TEASE PHOTO: Teens at the Bumpers dance club in Whalley in the 1980s, in a photo posted to the "Bumpers / The Zone OFFICIAL Party Page" on Facebook.com.
SURREY NOW & THEN: Bumpers and other teen dance clubs were big in the 1980s

A weekly look back at Surrey-area landmark sites and events

An example of a Surrey Police cruiser, showcased at Mayor Doug McCallum’s State of the City Address at Civic Hotel in May of 2019. (File photo: Amy Reid)
Surrey Police Service looking to hire in-house lawyer

Solicitor to work within Office of the Chief Constable, serve on internal and external committees to ‘represent the SPS’s interests’

Surrey provincial court. (File photo: Tom Zytaruk)
New COVID-19 protocols set for provincial courthouses

The new rules were issued on Jan. 21, and took effect immediately

Tyler Tardi will serve as a fifth on Team Laycock at the 2021 Tim Hortons Brier. (Black Press Media file photo)
Tyler Tardi to serve as alternate for B.C. team at Brier

Langley/Cloverdale curler to serve as ‘fifth’ on Team Laycock at Calgary-hosted championships

Toronto Public Health nurse Lalaine Agarin sets up for mass vaccination clinic in Toronto, Jan. 17, 2021. B.C. is set to to begin its large-scale immunization program for the general public starting in April. THE CANADIAN PRESS/Frank Gunn
B.C.’s COVID-19 mass vaccinations expected to start in April

Clinics to immunize four million people by September

Chief Public Health Officer Theresa Tam speaks during a daily briefing in Ottawa. (THE CANADIAN PRESS/Adrian Wyld)
31 cases of COVID-19 variants detected in Canada: Health officials

Dr. Theresa Tam made announces 13 more variant COVID-19 cases in Canada

Cannabis bought in British Columbia (Ashley Wadhwani/Black Press Media)
Is it time to start thinking about greener ways to package cannabis?

Packaging suppliers are still figuring eco-friendly and affordable packaging options that fit the mandates of Cannabis Regulations

Daily COVID-19 cases reported to each B.C. health region, to Jan. 20, 2021. Island Health in blue, Northern Health green, Interior Health orange, Vancouver Coastal in red and Fraser Health in purple. (B.C. Centre for Disease Control)
B.C.’s COVID-19 infection rate stays stable with 508 cases Friday

Vaccine delivered to more than 110,000 high-risk people

The District of Saanich’s communications team decided to take part in a viral trend on Thursday and photoshopped U.S. Senator Bernie Sanders into a staff meeting photo. (District of Saanich/Twitter)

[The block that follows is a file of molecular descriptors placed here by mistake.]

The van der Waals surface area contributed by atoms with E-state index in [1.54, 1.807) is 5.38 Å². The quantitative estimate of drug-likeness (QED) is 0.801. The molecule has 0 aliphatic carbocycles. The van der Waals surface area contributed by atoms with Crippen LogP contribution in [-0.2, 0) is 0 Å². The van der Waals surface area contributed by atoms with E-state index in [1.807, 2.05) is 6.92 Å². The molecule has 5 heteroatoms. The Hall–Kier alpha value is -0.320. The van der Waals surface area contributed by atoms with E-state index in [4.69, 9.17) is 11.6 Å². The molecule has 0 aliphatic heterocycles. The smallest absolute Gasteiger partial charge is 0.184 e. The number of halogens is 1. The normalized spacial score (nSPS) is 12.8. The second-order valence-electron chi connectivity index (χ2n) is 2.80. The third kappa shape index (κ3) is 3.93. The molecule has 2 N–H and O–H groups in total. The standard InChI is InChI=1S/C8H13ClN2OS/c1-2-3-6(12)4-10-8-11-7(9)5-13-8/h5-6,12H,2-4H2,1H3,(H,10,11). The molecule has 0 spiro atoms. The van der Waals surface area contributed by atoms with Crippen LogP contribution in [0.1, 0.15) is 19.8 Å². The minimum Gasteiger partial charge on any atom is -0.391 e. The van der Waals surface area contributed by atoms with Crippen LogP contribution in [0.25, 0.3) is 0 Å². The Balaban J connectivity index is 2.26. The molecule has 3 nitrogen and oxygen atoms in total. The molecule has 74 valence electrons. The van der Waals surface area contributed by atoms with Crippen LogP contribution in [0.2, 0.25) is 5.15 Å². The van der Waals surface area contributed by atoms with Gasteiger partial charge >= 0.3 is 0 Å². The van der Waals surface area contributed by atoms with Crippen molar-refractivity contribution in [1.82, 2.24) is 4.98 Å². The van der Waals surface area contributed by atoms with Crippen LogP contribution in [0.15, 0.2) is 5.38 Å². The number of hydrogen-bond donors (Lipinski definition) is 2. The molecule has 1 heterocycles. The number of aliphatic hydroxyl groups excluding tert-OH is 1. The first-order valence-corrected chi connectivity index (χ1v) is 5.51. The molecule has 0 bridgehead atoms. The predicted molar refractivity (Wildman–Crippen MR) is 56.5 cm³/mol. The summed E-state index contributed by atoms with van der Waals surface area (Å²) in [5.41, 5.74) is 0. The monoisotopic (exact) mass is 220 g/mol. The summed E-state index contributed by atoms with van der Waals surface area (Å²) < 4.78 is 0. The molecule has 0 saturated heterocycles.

Bernie Sanders makes guest appearance municipal staff meeting in B.C.

Vancouver Island firefighters jump on viral trend of photoshopped U.S. senator

School District 57 headquarters in Prince George. (Mark Nielsen, Local Journalism Initiative Reporter)
Prince George school district settles with sexual abuse victim

Terms were part of an out-of-court settlement reached with Michael Bruneau, nearly four years after he filed a lawsuit

Police in Vancouver looking for male suspect who allegedly spat and attacked a store manager for not wearing a mask, at 7-Eleven near Alma Street and West 10th Avenue just before noon on Dec. 17, 2020. (Vancouver police handout)
VIDEO: Man spits on 7-Eleven manager over mask rule, sparking Vancouver police probe

‘Unfortunately, the store manager sustained a cut to his head during the assault’

The Vancouver-based SAR team successfully rescued two lost snowshoers off of the west side of Tim Jones Peak in the early morning of Monday, Jan. 19. (North Shore Rescue photo)
B.C.’s busiest SAR team raises alarm after 2021 begins with fatality, multiple rescues

‘People beyond ski resort areas of Seymour, Grouse, and Cypress go without cell reception,’ SAR warns

Competitors make their way through the course at the 2019 Canadian Cross Country Championships, which was hosted by Abbotsford in 2019. (File photo)
Abbotsford to host 2023 Canadian Cross Country Championships

Clearbrook Park last hosted the event in 2019, Ottawa hosting 2021 and 2022 races

Most Read